Francis set to become the first Pope to visit Iraq on Friday
Pope Emeritus Benedict XVI, left, said a trip to Iraq was dangerous and he would be with Pope Francis in prayer. AP
Pope Francis’s visit to Iraq is dangerous, Benedict XVI said on Monday.
Pope Francis is set to embark on a three-day trip to Iraq that will take him to six cities as the country, ravaged by years of conflict, faces a second deadly wave of coronavirus infections and renewed violence.
“I think it’s a very important trip,” Benedict, the 93-year-old pope emeritus, who lives in a monastery in the Vatican City, told the Corriere della Sera daily.
The statue of the Virgin Mary at the Syriac Catholic Church of the Immaculate Conception, or Al-Tahira Al-Kubra church, in the predominantly Christian town of Qaraqosh in Iraq. AFP
“Unfortunately, it comes at a very difficult time, which also makes it a dangerous trip: for reasons of security and for coronavirus. And then there’s the unstable situation in Iraq.”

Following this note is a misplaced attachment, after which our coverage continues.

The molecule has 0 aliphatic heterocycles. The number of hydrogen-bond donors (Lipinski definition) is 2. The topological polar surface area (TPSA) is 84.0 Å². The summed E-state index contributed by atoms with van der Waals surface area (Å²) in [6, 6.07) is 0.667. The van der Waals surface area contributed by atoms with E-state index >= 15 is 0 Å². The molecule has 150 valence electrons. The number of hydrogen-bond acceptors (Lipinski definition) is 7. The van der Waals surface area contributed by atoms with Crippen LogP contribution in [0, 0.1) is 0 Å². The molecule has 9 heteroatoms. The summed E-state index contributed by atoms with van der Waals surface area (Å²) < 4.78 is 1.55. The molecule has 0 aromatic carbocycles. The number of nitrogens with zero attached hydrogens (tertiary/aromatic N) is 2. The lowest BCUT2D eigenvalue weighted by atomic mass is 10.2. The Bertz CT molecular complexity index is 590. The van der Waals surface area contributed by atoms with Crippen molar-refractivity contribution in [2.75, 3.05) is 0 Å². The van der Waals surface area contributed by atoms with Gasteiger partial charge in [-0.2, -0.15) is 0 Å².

“I will accompany Francis with my prayers,” he said.
Pope Francis, 84, plans to voice solidarity with Iraq’s Christian minority who have been persecuted since the US-led invasion that toppled former dictator Saddam Hussein in 2003.
Iraqi cleric Moqtada Al Sadr welcomes Pope Francis’ visit to Iraq
Why is Pope Francis going to Qaraqosh?
He is expected to become the first Pope to visit Iraq on Friday.
The Vatican has reserved the right to postpone the visit at the last minute since it was announced in December.
Francis has been vaccinated against coronavirus.
The Vatican’s ambassador to Iraq, Mitja Leskovar, tested positive for the virus on Sunday but the trip appears to be going ahead as planned.
Pope Francis is fulfilling the dream of a predecessor, John Paul II.
The Pope will arrive in Baghdad on Friday and will visit the ancient Mesopotamian site of Ur, the birthplace of Abraham, the patriarch of the three monotheistic religions.
He will travel north to Mosul and the visit the Christian town of Qaraqosh, and the Kurdish capital of Erbil.
Years of wars and conflict have shrunk the Christian community, one of the world’s oldest, from 1.5 million in 2003 to at least 400,000 today.
Iraq’s Christian community is one of the oldest and most diverse in the world, with Chaldeans and other Catholics making up around half, along with Armenian Orthodox, Protestants and others.
Updated: March 2, 2021 03:40 AM